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More on basel iii regulating bank liquidity


A set of slides discussing proposed Basel III agreements on the regulation of bank liquidity

A set of slides discussing proposed Basel III agreements on the regulation of bank liquidity

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  • 1. Free Slides from Ed Dolan’s Econ Blog More on Financial Reform and Basel III: Regulating Bank Liquidty Post prepared September 12, 2010 Terms of Use: These slides are made available under Creative Commons License Attribution—Share Alike 3.0 . You are free to use these slides as a resource for your economics classes together with whatever textbook you are using. If you like the slides, you may also want to take a look at my textbook, Introduction to Economics , from BVT Publishers.
  • 2. Basel III and Liquidity
    • As an earlier post explained, bank regulators of individual countries coordinate their work through the Basel Committee on Bank Supervision, an international group that meets in Basel, Switzerland
    • The committee is working on a new international agreement that will be called Basel III, replacing an earlier agreement, Basel II, that was found inadequate during the global financial crisis
    • The agreement will regulate bank capital, as discussed in the earlier post, and also bank liquidity, as discussed here
    Post P100912 from Ed Dolan’s Econ Blog Building of The Bank for International Settlements in Basel, Switzerland, where BCBS meetings are held Photo source:
  • 3. What is Liquidity?
    • A financial asset is said to be liquid if it can quickly and easily be converted to money without loss of nominal value
    • Coins and paper currency are the most liquid assets of all—they already are money
    • Safe, short-term government bonds and bank deposits are also very liquid
    • Assets like common stock, real estate, or production equipment are not very liquid
      • Their market price (nominal value) is uncertain and changes constantly
      • They may take time to sell, and sales may be subject to large fees or commissions
    Post P100912 from Ed Dolan’s Econ Blog Photo source: Nicole-Koehler,
  • 4. Why do Banks Need Liquidity?
    • Banks need liquidity because they cannot always control the timing of their needs for funds. Examples:
    • Depositors may decide to withdraw funds from their accounts without advance notice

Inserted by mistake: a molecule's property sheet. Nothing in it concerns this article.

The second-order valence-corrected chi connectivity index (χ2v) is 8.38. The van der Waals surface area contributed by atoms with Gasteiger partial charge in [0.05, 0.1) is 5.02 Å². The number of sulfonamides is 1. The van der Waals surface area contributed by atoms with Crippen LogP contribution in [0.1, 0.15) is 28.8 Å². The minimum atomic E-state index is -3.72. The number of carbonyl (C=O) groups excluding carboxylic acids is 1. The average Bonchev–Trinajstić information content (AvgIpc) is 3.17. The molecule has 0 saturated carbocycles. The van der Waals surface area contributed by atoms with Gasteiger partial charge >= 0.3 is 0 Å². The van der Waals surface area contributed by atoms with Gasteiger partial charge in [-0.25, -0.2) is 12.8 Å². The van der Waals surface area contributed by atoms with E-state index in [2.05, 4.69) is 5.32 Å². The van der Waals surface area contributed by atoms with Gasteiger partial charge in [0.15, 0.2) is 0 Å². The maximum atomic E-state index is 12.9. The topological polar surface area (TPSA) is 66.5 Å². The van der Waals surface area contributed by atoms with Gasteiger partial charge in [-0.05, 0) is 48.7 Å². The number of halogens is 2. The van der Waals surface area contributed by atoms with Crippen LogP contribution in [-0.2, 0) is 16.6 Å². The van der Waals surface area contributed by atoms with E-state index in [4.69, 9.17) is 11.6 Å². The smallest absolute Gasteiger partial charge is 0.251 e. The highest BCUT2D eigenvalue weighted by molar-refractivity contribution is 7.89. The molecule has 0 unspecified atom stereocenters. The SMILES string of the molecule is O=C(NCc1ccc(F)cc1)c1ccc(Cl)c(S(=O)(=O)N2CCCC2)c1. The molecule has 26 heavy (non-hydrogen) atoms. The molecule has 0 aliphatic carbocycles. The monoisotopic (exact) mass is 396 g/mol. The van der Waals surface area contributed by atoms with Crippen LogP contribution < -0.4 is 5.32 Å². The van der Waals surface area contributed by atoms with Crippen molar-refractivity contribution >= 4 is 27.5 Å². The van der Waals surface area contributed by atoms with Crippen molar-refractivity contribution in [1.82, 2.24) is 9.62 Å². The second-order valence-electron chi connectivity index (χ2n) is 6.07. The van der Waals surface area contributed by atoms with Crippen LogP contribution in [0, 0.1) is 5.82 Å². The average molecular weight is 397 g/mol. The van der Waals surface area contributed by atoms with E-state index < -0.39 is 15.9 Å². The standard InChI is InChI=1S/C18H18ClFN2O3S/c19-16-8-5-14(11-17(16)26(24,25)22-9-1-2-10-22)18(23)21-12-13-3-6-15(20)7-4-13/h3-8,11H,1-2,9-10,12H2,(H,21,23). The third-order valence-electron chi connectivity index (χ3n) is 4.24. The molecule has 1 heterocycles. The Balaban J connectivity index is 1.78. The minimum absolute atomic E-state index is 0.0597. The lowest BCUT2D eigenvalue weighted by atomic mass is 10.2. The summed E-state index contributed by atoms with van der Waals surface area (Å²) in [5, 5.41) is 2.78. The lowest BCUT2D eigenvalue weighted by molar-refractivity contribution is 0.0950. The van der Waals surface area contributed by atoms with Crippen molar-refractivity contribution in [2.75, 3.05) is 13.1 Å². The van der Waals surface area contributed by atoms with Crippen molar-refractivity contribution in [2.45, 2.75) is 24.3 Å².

• Bank creditors may decide not to renew short-term wholesale funding as it matures
    • Line of credit agreements give customers the right to take out loans on short notice
    • Off-balance-sheet operations like third-party loan guarantees and complex derivative transactions create additional needs for liquid funds
    Post P100912 from Ed Dolan’s Econ Blog Headquarters of the bank BNP-Paribas in Paris, France Photo source: Tangopaso,
  • 5. Liquidity Crises: Bank Runs
    • Bank runs are the classic form of liquidity crisis
    • If customers fear that a bank may not have enough assets to pay all depositors, the depositors run to the bank and stand in line to withdraw their money before the bank goes bust
    • As withdrawals deplete the bank’s liquid assets, the fear of failure can become self-fulfilling
    Post P100912 from Ed Dolan’s Econ Blog Bank run in Birmingham, England, September 2007 Photo source: Lee Jorndan,
  • 6. Deposit Insurance as Protection Against Runs
    • Most advanced countries now use deposit insurance to reduce the risk of bank runs
    • If people know their deposits are insured, they do not need to worry about being first in line
    • However, insurance only covers deposits of retail customers. It does not protect large depositors or non-deposit liabilities like interbank loans
    Post P100912 from Ed Dolan’s Econ Blog An FDIC deposit insurance sign from the 1930s. The maximum insurance is now $250,000 per depositor Photo source: Mathew Bixsantz,
  • 7. Liquidity Crises: Fire Sales
    • During a liquidity crisis, a bank may deplete its reserves of liquid assets
    • The bank may be then forced raise new liquid funds by selling less liquid assets, like long-term securities and loans, at “fire sale prices”—prices below the value they would have if the bank held them to maturity
    • The resulting loss of value of assets, in turn, depletes the bank’s capital. When capital falls to zero or less, the bank becomes insolvent
    Post P100912 from Ed Dolan’s Econ Blog Photo source: Julia Manzerova,
  • 8. Liquidity Crisis and Insolvency: Example